I was standing at the kitchen sink, sectioning and devouring a juicy orange, when my housemate Joe walked in. “You eat like a bachelor!” he exclaimed, amused. “Take a plate and sit at the table.” But I was being practical: the orange was so juicy it made more sense to peel and eat it over the sink.
I recalled this long-ago scene as I stood at my kitchen sink peeling a ripe mango, juice spurting everywhere. Mangos rank with lobsters in terms of difficulty eating without making a Class 5 mess. Smiling, I pondered Joe’s advice.
Treating Yourself As If You Count
The truth is, in my daily life I don’t eat like a bachelor, which conjures images of someone grabbing questionable food from the fridge (yogurt past its sell-by date?), or eating on the run.
Most evenings I eat a healthy dinner with the intent to nourish my body/being. One favorite is wild-caught salmon with quinoa and organic asparagus. A few years ago I invited a friend over and served this meal. He declared, “Wow, you treat yourself well!” He considered it extravagant to prepare a sit-down meal just for myself — or even for the two of us.
Yet how and what we eat is a critical aspect of self-care. Eating nutritious food in a calm, nurturing setting is healing on many levels (“nutritious,” from the Latin, actually means, “that nourishes”). In our chaotic, distractible age, “slow food” is a gift we can give ourselves that makes a significant difference.
Fork Lift: A Moveable Feast for Stomach and Soul
Millennials are hungry for inspired food and the social currency it represents, says Eve Turow, author of A Taste of Generation Yum. And startups such as Feastly — a platform that enables chefs to prepare and serve meals all over the world, regardless of their culinary cred — are introducing new meaning to “soul food”.
From grandmother-type cooks whose traditional dishes don’t appear in any commercial space, to professional chefs looking to build their brand, new food apps are infusing food with passion and purpose. “These chefs are artists, and that’s how we look at them: bringing that creativity back into what food is about, the stories behind it, and who’s interacting with the food around them,” explains Feastly founder Noah Karesh.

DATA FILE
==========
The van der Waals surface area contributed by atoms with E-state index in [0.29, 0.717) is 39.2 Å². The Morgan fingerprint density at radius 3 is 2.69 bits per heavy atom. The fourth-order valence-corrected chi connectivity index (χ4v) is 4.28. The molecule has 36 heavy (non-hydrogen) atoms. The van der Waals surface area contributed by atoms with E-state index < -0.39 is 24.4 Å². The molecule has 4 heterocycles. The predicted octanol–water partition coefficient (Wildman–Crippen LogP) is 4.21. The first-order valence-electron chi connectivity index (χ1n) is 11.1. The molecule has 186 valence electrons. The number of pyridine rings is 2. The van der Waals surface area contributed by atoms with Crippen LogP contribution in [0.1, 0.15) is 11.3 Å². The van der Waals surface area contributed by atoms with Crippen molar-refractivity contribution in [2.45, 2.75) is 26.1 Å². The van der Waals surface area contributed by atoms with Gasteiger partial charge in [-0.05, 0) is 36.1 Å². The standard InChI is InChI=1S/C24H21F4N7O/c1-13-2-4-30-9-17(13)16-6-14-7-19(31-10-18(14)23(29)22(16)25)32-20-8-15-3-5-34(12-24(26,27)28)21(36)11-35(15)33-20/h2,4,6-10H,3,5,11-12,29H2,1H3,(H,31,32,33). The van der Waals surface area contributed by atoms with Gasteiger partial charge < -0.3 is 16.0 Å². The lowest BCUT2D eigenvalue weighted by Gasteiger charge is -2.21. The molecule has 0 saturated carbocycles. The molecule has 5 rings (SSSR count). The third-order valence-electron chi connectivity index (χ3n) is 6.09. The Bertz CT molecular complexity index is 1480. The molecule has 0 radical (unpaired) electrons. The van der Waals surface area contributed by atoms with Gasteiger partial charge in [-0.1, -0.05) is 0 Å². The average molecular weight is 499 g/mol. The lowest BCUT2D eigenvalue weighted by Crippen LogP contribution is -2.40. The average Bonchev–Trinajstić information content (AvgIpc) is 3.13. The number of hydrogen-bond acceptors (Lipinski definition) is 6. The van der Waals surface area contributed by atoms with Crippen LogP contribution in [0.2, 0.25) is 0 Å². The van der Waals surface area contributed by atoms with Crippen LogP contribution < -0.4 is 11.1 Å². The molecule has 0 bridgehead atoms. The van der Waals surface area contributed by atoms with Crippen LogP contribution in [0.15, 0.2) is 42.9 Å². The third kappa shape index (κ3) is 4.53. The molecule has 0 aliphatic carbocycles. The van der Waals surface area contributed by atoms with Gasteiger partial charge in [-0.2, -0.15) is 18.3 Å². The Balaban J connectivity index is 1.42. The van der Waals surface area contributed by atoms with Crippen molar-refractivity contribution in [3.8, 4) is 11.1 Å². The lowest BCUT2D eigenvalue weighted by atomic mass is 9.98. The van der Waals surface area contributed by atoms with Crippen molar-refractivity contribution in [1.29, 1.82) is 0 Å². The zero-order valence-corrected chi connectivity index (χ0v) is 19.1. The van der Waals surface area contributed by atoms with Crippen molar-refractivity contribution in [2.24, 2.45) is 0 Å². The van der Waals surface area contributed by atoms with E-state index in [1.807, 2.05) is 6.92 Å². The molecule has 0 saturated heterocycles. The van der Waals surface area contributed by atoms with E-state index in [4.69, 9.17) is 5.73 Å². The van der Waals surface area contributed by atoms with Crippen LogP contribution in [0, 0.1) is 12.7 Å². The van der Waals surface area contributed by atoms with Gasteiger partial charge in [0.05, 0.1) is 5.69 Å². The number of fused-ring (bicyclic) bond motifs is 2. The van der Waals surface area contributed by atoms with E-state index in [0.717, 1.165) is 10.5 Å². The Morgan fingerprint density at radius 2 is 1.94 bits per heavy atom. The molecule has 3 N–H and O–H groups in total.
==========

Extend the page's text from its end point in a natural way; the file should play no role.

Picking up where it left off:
This connection to authenticity and adventure is light years from a burrito on the run, or sticking a fork into sad looking leftovers. But you don’t have to splash out on an elaborate dining experience to change the essence of how you eat.
People — especially Millennials, who’ve grown up with technology — are yearning for a deeper sense of connection, both with one another and with how their food is sourced. “Food is the anti-technology,” says Turow. People want something tangible they can see and feel and taste.
And we hunger for community. Karesh observes, “Someone can have 5000 Facebook ‘Friends’ but they’re still eating alone — how rich of a life are they living? We’re bringing people back to the original social network, which is across the dining room table.”
For True Nourishment, Follow These 5 Steps
How can you embrace a healthier relationship with food?
- Take an honest look at how, what and why you eat, and whether you have “bachelor” tendencies — regardless of your gender or marital status.
- If you “eat like a bachelor” much of the time, reevaluate whether this is serving your highest good. Even bona fide bachelors enjoy a healthy, nourishing meal now and then.
- Choose to eat slow food for a few weeks and see how you feel. It’s surprisingly easy to create simple, tasty meals with fresh, organic ingredients. The key word is “simple”. Once you train your tastebuds to enjoy healthy meals, fast food will become repugnant. Seriously.
- When you sit down to dine, even if it’s on Chinese take-out or pizza (one of the maxims of change is, begin where you are), breathe deeply — and put down that phone. Your digestion will improve, along with your mood.
- Invite your friends (actual, not virtual) to join this slow food experiment. Sharing meals with those we love is a sorely needed ritual for a starving spirit. It becomes soul nourishing at an even deeper level when we join hands to thank the growers and grocers who’ve brought the food from farm to fork.
Give it a try. Oh, and when you do decide to dive into a juicy orange or mango, lean over the sink. It’s only practical.